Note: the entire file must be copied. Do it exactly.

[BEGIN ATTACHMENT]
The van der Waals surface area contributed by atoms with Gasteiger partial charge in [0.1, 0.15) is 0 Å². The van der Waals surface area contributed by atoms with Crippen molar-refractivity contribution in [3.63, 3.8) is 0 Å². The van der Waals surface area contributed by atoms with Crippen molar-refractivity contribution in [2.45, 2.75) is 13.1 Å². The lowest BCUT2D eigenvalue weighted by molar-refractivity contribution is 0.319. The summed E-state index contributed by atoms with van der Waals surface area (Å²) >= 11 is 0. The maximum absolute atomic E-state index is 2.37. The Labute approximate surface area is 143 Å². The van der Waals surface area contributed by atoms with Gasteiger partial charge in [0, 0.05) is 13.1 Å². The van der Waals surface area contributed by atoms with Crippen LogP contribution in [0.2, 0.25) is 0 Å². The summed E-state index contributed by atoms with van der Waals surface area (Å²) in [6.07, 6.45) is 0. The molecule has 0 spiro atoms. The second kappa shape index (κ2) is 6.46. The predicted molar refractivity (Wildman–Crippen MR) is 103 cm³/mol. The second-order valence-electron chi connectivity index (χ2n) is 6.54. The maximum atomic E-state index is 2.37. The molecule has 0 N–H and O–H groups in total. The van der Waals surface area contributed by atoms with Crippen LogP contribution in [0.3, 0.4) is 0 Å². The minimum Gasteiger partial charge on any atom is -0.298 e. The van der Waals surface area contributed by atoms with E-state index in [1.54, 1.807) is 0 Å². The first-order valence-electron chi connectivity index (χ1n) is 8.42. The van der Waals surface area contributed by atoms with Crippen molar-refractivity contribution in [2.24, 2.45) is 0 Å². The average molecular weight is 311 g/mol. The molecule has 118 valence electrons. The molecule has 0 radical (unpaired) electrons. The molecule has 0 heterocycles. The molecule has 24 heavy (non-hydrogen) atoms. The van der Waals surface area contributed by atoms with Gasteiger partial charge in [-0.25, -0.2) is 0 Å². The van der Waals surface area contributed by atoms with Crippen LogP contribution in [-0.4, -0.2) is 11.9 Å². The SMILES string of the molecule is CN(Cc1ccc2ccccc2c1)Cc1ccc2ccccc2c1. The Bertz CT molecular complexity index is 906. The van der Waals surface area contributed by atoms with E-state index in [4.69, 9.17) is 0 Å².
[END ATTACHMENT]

The van der Waals surface area contributed by atoms with Gasteiger partial charge in [0.1, 0.15) is 0 Å². The van der Waals surface area contributed by atoms with Crippen molar-refractivity contribution in [3.63, 3.8) is 0 Å². The van der Waals surface area contributed by atoms with Crippen molar-refractivity contribution in [2.45, 2.75) is 13.1 Å². The lowest BCUT2D eigenvalue weighted by molar-refractivity contribution is 0.319. The summed E-state index contributed by atoms with van der Waals surface area (Å²) >= 11 is 0. The maximum absolute atomic E-state index is 2.37. The Labute approximate surface area is 143 Å². The van der Waals surface area contributed by atoms with Gasteiger partial charge in [0, 0.05) is 13.1 Å². The van der Waals surface area contributed by atoms with Crippen LogP contribution in [0.2, 0.25) is 0 Å². The summed E-state index contributed by atoms with van der Waals surface area (Å²) in [6.07, 6.45) is 0. The molecule has 0 spiro atoms. The second kappa shape index (κ2) is 6.46. The predicted molar refractivity (Wildman–Crippen MR) is 103 cm³/mol. The second-order valence-electron chi connectivity index (χ2n) is 6.54. The maximum atomic E-state index is 2.37. The molecule has 0 N–H and O–H groups in total. The van der Waals surface area contributed by atoms with Crippen LogP contribution in [0.3, 0.4) is 0 Å². The minimum Gasteiger partial charge on any atom is -0.298 e. The van der Waals surface area contributed by atoms with E-state index in [1.54, 1.807) is 0 Å². The first-order valence-electron chi connectivity index (χ1n) is 8.42. The van der Waals surface area contributed by atoms with Crippen molar-refractivity contribution in [2.24, 2.45) is 0 Å². The average molecular weight is 311 g/mol. The molecule has 118 valence electrons. The molecule has 0 radical (unpaired) electrons. The molecule has 0 heterocycles. The molecule has 24 heavy (non-hydrogen) atoms. The van der Waals surface area contributed by atoms with Gasteiger partial charge in [-0.25, -0.2) is 0 Å². The van der Waals surface area contributed by atoms with Crippen LogP contribution in [-0.4, -0.2) is 11.9 Å². The SMILES string of the molecule is CN(Cc1ccc2ccccc2c1)Cc1ccc2ccccc2c1. The Bertz CT molecular complexity index is 906. The van der Waals surface area contributed by atoms with E-state index in [4.69, 9.17) is 0 Å².